Exercise Limitation in Mild COPD: the Role of Respiratory Mechanical Factors
Chin, Roberto Carlos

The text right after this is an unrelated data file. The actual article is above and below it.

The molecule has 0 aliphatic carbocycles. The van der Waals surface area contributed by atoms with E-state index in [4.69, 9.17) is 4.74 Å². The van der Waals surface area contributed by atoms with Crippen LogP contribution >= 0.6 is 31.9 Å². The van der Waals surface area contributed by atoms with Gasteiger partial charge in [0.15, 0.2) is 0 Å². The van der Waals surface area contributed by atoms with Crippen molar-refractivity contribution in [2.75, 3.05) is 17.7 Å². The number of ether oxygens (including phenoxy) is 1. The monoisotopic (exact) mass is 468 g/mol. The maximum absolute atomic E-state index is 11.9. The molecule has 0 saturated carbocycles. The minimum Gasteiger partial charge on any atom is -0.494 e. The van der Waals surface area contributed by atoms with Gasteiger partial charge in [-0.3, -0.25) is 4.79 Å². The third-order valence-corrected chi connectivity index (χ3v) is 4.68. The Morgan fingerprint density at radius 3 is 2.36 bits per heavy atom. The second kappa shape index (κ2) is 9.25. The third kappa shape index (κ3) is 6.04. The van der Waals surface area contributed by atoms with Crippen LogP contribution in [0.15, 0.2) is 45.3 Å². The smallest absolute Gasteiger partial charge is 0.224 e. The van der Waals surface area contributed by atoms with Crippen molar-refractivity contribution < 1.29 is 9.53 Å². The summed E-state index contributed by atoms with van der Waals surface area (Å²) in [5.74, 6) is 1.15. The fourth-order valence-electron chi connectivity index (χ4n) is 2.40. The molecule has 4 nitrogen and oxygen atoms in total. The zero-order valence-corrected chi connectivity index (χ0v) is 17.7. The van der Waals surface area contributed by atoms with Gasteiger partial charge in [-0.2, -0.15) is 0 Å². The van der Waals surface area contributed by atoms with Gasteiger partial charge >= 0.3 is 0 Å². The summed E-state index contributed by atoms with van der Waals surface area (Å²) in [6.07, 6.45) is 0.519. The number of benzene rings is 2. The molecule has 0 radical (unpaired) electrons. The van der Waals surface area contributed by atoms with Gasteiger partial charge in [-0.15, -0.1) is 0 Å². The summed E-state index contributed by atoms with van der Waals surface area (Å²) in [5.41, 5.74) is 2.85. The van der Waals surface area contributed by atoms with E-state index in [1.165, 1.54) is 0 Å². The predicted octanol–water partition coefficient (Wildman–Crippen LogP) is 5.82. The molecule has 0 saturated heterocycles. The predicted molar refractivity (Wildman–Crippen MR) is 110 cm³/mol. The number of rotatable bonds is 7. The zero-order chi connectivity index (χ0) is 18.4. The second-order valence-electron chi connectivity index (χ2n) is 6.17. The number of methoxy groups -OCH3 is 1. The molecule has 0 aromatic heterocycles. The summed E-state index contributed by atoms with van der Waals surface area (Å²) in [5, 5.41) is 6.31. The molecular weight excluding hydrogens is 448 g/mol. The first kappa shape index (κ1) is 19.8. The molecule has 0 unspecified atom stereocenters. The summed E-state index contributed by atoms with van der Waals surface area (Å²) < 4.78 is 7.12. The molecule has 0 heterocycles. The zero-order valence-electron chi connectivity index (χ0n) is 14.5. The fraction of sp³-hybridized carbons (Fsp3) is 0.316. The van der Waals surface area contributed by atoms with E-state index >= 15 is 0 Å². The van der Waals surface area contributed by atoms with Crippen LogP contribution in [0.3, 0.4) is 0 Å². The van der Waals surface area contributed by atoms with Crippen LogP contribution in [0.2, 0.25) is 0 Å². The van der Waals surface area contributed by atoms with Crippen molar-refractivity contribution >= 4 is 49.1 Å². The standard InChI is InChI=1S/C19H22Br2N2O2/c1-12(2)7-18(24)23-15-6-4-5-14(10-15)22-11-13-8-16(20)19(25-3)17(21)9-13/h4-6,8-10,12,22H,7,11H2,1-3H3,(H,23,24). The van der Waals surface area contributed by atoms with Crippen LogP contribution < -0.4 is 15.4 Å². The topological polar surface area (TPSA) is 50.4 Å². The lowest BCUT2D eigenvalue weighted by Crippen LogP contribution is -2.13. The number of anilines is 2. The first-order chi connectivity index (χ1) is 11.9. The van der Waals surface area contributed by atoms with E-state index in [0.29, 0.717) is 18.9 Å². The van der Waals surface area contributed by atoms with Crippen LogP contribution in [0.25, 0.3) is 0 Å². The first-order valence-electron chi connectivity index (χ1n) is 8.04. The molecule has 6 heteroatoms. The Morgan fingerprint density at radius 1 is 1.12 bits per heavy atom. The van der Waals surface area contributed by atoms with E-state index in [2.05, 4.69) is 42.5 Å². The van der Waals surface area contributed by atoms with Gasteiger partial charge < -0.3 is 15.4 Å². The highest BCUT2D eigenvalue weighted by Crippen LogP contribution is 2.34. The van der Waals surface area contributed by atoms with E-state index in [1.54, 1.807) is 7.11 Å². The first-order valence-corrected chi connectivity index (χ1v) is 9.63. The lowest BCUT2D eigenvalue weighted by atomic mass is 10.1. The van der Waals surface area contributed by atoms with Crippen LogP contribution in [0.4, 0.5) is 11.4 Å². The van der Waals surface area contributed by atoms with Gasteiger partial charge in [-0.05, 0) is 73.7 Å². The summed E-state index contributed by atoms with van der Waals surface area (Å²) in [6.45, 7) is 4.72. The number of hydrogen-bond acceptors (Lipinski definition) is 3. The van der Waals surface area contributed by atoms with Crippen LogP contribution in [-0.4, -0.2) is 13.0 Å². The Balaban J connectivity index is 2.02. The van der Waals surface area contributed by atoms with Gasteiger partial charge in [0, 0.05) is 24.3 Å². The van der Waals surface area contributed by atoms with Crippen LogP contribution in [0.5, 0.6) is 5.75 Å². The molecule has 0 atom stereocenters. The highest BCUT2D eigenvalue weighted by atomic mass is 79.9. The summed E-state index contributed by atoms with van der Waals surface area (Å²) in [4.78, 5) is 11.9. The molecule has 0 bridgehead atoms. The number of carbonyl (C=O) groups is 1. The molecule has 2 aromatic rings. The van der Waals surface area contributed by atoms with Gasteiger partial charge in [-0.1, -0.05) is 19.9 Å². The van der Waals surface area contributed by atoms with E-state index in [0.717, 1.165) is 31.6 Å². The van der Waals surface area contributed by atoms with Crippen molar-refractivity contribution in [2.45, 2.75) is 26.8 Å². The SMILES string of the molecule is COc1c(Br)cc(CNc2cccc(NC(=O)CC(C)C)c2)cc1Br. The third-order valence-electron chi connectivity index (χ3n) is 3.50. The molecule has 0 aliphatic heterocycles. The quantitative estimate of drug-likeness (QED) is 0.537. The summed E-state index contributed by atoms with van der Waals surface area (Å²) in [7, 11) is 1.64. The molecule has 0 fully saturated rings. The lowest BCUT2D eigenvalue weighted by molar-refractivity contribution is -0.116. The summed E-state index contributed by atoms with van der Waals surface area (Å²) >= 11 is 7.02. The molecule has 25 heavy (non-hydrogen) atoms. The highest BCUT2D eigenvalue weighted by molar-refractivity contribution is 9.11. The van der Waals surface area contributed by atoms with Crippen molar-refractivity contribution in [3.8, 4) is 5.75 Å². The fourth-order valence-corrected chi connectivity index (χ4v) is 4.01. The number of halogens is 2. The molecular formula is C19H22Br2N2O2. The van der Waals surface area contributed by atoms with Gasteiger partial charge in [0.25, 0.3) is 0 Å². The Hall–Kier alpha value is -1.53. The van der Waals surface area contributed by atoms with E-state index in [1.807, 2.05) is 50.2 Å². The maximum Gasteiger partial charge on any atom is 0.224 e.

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The majority of patients with chronic obstructive pulmonary disease (COPD) have milder airway obstruction and are not diagnosed in a timely fashion. Nevertheless, these patients are largely under-studied; this, despite new evidence of increased morbidity and mortality in this sub-population. Recent studies have highlighted the increased ventilatory requirements and abnormalities in respiratory mechanics as important features to explain the relatively reduced exercise tolerance and greater exertional dyspnea in these patients. However, it remains uncertain whether such abnormal mechanical factors actually limit exercise capacity in mild COPD. Accordingly, the objective of this study was to determine whether ventilatory constraints represent a primary factor in exercise limitation and increased dyspnea in this patient group. To determine the role of mechanical factors in exercise limitation in mild COPD, we selectively loaded the respiratory system by adding dead space (DS) to the breathing circuit. We compared ventilation, breathing pattern, operating lung volumes, and dyspnea intensity during incremental cycle exercise in 20 patients with GOLD stage I COPD (post-bronchodilator FEV1/FVC=61±5%, and FEV1=95±11% predicted; mean±SD) and 20 healthy age-, sex- and BMI-matched subjects under two conditions, in randomized order: unloaded control (CTRL) or ventilatory stimulation by 600mL of an added DS. Compared to the CTRL condition, both healthy and COPD participants had small decreases in peak work rate and no significant increase in peak ventilation with the added DS. At the highest equivalent work rate of 60 watts, DS caused a smaller increase in tidal volume (VT) in COPD compared with healthy subjects (+0.26±0.29 vs. +0.56±0.22 L respectively, p<0.01) with a correspondingly greater increase in dyspnea intensity (+1.8±1.8 vs. +0.2±0.6 Borg units, respectively, p<0.0001). At peak exercise, COPD patients failed to significantly increase VT, reflecting the fact that end-inspiratory lung volume (EILV) could not increase with DS vs. CTRL (5.25±0.91 vs. 5.16±0.84 L, respectively, p=0.41). This contrasts the results in health where EILV increased with DS vs. CTRL (5.40±1.01 vs. 5.13±0.90 L, respectively, p<0.05). We conclude that the lower exercise performance in mild COPD, compared with health, is explained by critical respiratory mechanical constraints which limit further increases in ventilation to support a higher metabolic load.